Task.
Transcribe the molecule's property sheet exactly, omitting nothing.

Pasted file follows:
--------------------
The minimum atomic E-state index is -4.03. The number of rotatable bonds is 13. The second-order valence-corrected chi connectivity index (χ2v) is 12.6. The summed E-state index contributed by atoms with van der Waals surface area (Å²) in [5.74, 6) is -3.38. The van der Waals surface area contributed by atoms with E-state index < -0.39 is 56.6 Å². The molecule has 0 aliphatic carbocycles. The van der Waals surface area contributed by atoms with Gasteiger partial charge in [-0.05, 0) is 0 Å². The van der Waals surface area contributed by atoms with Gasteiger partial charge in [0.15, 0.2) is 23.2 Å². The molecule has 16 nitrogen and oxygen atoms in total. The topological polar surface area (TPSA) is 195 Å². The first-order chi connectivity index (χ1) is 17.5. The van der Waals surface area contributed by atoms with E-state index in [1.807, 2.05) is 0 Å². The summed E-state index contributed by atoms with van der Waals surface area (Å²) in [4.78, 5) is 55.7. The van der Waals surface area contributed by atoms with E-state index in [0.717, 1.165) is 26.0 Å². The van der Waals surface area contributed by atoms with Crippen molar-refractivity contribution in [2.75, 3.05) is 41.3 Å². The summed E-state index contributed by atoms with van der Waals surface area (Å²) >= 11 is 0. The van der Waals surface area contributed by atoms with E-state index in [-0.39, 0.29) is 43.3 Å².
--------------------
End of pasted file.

The minimum atomic E-state index is -4.03. The number of rotatable bonds is 13. The second-order valence-corrected chi connectivity index (χ2v) is 12.6. The summed E-state index contributed by atoms with van der Waals surface area (Å²) in [5.74, 6) is -3.38. The van der Waals surface area contributed by atoms with E-state index < -0.39 is 56.6 Å². The molecule has 0 aliphatic carbocycles. The van der Waals surface area contributed by atoms with Gasteiger partial charge in [-0.05, 0) is 0 Å². The van der Waals surface area contributed by atoms with Gasteiger partial charge in [0.15, 0.2) is 23.2 Å². The molecule has 16 nitrogen and oxygen atoms in total. The topological polar surface area (TPSA) is 195 Å². The first-order chi connectivity index (χ1) is 17.5. The van der Waals surface area contributed by atoms with E-state index in [1.807, 2.05) is 0 Å². The summed E-state index contributed by atoms with van der Waals surface area (Å²) in [4.78, 5) is 55.7. The van der Waals surface area contributed by atoms with E-state index in [0.717, 1.165) is 26.0 Å². The van der Waals surface area contributed by atoms with Crippen molar-refractivity contribution in [2.75, 3.05) is 41.3 Å². The summed E-state index contributed by atoms with van der Waals surface area (Å²) >= 11 is 0. The van der Waals surface area contributed by atoms with E-state index in [-0.39, 0.29) is 43.3 Å².